Pollock attended the University of Notre Dame, where he played college baseball for the Notre Dame Fighting Irish as an outfielder and third baseman. Pollock was named a Freshman All-American, leading the team with a .372 batting average. Pollock was rated by Baseball America before his sophomore season as the league's second-best 2009 MLB prospect and best pure hitter. During his sophomore season, Pollock hit .352 and led the team in hitting and stolen bases and was a First-Team All-Big East Conference as a center fielder. After the 2008 season, he played collegiate summer baseball for the Falmouth Commodores of the Cape Cod Baseball League, where he hit .377 and was named MVP of the league.[5][6] In his junior season at Notre Dame, Pollock hit .365, had an on-base percentage of .443, and a slugging percentage of .610. Pollock also made no errors in 159 chances and stole 21 bases in 25 tries. Pollock became second player ever to lead the team in batting average for three consecutive years.[7][8]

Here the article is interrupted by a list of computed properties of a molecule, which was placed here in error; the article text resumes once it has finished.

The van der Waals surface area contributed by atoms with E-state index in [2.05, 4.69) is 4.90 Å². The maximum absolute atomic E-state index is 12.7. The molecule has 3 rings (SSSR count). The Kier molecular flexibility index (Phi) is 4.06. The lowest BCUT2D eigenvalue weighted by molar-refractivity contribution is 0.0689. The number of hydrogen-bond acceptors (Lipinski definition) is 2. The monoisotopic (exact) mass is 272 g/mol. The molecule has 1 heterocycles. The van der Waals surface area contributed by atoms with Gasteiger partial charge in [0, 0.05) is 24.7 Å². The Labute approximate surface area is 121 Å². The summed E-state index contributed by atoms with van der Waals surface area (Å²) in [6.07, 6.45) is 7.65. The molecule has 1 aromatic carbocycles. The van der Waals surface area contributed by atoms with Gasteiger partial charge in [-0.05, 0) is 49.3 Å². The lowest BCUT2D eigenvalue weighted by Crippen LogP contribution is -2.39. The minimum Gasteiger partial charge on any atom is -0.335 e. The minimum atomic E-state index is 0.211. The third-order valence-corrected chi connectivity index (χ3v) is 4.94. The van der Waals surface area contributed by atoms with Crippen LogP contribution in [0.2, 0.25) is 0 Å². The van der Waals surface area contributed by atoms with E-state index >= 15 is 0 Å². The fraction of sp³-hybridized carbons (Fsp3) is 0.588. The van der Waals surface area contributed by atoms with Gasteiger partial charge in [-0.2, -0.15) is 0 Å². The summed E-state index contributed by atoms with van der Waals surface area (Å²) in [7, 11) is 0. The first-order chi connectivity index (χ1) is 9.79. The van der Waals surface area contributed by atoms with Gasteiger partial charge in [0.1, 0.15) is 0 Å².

Professional career

Arizona Diamondbacks

Pollock with the Reno Aces in 2012
Pollock with the Reno Aces in 2012

The Arizona Diamondbacks selected Pollock in the first round of the 2009 MLB draft.[9]

The Diamondbacks invited Pollock to spring training in 2010. He broke his right elbow while attempting to make a diving catch.[10][11] Pollock missed the entire season due to the injury.

Pollock was called up to the majors for the first time on April 18, 2012, and made his debut that day.[12] Batting as a pinch hitter for Justin Upton, Pollock collected his first career MLB hit, a single, on April 23 against the Phillies. He played in 31 games that season for the Diamondbacks, batting .247 with two home runs and eight RBIs.[citation needed]

In 2013, Pollock batted .269 with eight home runs and 38 RBIs the course of 137 games.[13]

Pollock missed the second half of the 2014 season with an injury.[14] Up to that point in the season, he was batting .302.[13]